"Él come lentamente."

Translation:He eats slowly.

5 years ago

25 Comments


https://www.duolingo.com/ohtender

Could you use 'lentamente' when you are asking someone to speak slowly? "Hable lentamente, por favor" vs "despacio" ?

5 years ago

https://www.duolingo.com/Luis
LuisPlus
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"despacio" would be more common, but both work.

5 years ago

https://www.duolingo.com/MystyrNile
MystyrNile
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"Hable más despacio, por favor." Is one of the most useful sentences.

4 years ago

https://www.duolingo.com/GRoppolo1

So, from my observations, "-mente" is pretty much "-ly". Am I correct in assuming this?

3 years ago

https://www.duolingo.com/Luis
LuisPlus
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Yes, pretty much (though with a few exceptions).

3 years ago

https://www.duolingo.com/NA-568
NA-568
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what are the exceptions?

3 years ago

https://www.duolingo.com/antigonauld

Any difference between lentamente and despacio?

4 years ago

https://www.duolingo.com/Luis
LuisPlus
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Both words are pretty similar. Despacio is more common.

4 years ago

https://www.duolingo.com/kwhat365

mnemonic devise-lentils cook slowly

3 years ago

https://www.duolingo.com/RunningFrog

It just rolls right off the tongue. New favorite word!

3 years ago

https://www.duolingo.com/fedor-A-learner

A good way of remember lentamente=slowly is to think of hot cooked lentils that must be eaten slowly.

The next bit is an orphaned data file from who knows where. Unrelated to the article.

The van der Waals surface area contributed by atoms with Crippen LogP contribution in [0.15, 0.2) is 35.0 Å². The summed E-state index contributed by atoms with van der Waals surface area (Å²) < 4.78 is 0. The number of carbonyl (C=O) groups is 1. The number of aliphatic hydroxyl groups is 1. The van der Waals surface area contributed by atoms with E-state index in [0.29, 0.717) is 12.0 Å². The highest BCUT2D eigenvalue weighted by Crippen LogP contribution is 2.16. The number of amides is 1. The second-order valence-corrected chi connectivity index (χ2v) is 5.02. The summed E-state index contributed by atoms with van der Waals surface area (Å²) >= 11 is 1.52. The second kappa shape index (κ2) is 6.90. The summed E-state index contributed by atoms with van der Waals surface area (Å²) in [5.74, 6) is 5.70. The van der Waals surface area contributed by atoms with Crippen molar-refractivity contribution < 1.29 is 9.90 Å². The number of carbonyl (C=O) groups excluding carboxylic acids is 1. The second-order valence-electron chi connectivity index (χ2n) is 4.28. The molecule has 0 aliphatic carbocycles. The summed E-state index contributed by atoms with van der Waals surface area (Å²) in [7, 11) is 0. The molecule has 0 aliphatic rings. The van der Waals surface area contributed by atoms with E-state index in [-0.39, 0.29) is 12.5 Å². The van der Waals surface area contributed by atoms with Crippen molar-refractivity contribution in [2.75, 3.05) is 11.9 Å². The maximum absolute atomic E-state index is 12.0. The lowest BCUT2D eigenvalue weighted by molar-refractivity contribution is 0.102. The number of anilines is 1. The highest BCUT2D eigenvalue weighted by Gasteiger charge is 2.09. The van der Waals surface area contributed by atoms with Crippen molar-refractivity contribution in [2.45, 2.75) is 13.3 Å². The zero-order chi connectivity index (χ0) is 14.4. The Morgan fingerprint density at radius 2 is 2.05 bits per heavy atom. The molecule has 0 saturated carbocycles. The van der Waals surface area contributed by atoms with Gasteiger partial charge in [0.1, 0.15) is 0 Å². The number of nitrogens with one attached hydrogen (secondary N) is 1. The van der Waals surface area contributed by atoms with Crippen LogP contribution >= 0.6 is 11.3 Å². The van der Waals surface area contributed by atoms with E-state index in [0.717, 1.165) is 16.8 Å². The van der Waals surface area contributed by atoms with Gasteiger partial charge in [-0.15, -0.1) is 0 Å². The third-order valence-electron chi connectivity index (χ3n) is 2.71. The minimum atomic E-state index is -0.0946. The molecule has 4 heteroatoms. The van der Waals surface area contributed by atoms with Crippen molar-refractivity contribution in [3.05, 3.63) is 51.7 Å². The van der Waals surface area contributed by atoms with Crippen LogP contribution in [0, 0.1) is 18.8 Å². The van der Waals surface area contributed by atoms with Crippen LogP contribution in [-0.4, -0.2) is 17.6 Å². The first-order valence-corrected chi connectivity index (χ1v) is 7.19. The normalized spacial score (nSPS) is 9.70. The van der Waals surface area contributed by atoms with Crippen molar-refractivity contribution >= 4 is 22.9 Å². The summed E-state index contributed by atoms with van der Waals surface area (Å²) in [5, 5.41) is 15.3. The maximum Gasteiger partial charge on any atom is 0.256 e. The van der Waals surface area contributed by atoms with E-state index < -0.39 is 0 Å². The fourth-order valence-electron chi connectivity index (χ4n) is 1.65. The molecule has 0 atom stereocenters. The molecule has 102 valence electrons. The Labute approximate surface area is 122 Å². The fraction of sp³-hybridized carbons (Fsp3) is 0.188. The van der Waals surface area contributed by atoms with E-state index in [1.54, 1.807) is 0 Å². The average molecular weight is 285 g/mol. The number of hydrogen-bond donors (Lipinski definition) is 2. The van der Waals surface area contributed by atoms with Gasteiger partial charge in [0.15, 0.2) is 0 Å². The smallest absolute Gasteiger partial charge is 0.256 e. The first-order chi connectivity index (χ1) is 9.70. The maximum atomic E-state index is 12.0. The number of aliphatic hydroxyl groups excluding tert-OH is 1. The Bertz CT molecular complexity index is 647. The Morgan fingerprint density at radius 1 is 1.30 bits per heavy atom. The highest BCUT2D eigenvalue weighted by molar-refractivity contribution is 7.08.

2 years ago

https://www.duolingo.com/grace533

This perfectly describes my younger brother...

3 years ago

https://www.duolingo.com/EugeneTiffany

Not mine!

3 years ago

https://www.duolingo.com/EugeneTiffany

Is there any English word "lentamente" relates to?

3 years ago

https://www.duolingo.com/kdammers
kdammers
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lentamente: This is an Italian word used in English in music, meaning slowly. There are also lneto and lentissimo

Other than that, I'm not positive, because I don't know its etymology, but here are English words that seem related (most have to do with gentle or soft and come from Latin lenis/mild or related Latin words}: + lenis: of sound: made with little tension anton: fortis + lenient: soothing [Archaic]; not harsh + lenitive: soothing, reducing pain or discomformt (and the same word as the related nooun) + lenity: the act or condition of giving leniency

Closer: From the Latin word lentus (slow) + lentic: (ecology) of still water

3 years ago

https://www.duolingo.com/EugeneTiffany

Thank you so much. That is the kind of information I was hoping to see.

3 years ago

https://www.duolingo.com/SuperStinkyButt

my little brother eats slowly any body else?

3 years ago

[deactivated user]

    he eats slowly because he is afraid of food poisoning

    EditDelete3 years ago

    https://www.duolingo.com/Faux3
    Faux3
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    Anyone else guess "he eats lentils"? My definitions aren't working...

    2 years ago

    https://www.duolingo.com/Furbolg

    Lol. Gross

    2 years ago

    https://www.duolingo.com/The3rdBeast

    If you didn't really know how to speak Spanish, it would look like "He eats lent," wouldn't it?

    1 year ago

    https://www.duolingo.com/k-jan1
    k-jan1
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    what is the differnce between despacio and despacito?

    1 year ago

    https://www.duolingo.com/RyagonIV
    RyagonIV
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    Despacito is smaller. :)
    It's a diminutive of despacio, which is one of the ways Spanish uses to intensify adverbs. While despacio just means "slowly", despacito is more around the meaning of "slowly, carefully, in a sneaky manner".

    1 year ago

    https://www.duolingo.com/JnanaHodson

    For the record, slow is an adverb ... slowly has taken over only because many people think English adverbs have to end in -ly.

    9 months ago

    https://www.duolingo.com/elquapo7

    because his plate is full of red hot chile peppers?

    9 months ago
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